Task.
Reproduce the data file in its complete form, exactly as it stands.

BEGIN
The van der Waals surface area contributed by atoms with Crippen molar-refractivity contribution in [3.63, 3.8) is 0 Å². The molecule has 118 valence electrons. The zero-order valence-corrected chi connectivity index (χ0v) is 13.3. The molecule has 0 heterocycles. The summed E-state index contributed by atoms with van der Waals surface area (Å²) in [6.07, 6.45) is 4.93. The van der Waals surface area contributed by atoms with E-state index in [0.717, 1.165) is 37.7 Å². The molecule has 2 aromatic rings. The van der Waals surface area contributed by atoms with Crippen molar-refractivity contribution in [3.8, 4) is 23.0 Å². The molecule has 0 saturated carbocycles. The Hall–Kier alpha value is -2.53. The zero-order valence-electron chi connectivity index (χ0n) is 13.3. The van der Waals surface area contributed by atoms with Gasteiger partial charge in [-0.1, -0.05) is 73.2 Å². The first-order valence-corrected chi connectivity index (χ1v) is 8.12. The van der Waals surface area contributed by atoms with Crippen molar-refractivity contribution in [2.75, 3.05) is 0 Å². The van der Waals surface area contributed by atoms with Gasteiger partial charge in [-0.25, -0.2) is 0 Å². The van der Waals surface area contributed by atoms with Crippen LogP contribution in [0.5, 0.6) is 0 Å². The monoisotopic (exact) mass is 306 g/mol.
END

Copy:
The van der Waals surface area contributed by atoms with Crippen molar-refractivity contribution in [3.63, 3.8) is 0 Å². The molecule has 118 valence electrons. The zero-order valence-corrected chi connectivity index (χ0v) is 13.3. The molecule has 0 heterocycles. The summed E-state index contributed by atoms with van der Waals surface area (Å²) in [6.07, 6.45) is 4.93. The van der Waals surface area contributed by atoms with E-state index in [0.717, 1.165) is 37.7 Å². The molecule has 2 aromatic rings. The van der Waals surface area contributed by atoms with Crippen molar-refractivity contribution in [3.8, 4) is 23.0 Å². The molecule has 0 saturated carbocycles. The Hall–Kier alpha value is -2.53. The zero-order valence-electron chi connectivity index (χ0n) is 13.3. The van der Waals surface area contributed by atoms with Gasteiger partial charge in [-0.1, -0.05) is 73.2 Å². The first-order valence-corrected chi connectivity index (χ1v) is 8.12. The van der Waals surface area contributed by atoms with Crippen molar-refractivity contribution in [2.75, 3.05) is 0 Å². The van der Waals surface area contributed by atoms with Gasteiger partial charge in [-0.25, -0.2) is 0 Å². The van der Waals surface area contributed by atoms with Crippen LogP contribution in [0.5, 0.6) is 0 Å². The monoisotopic (exact) mass is 306 g/mol.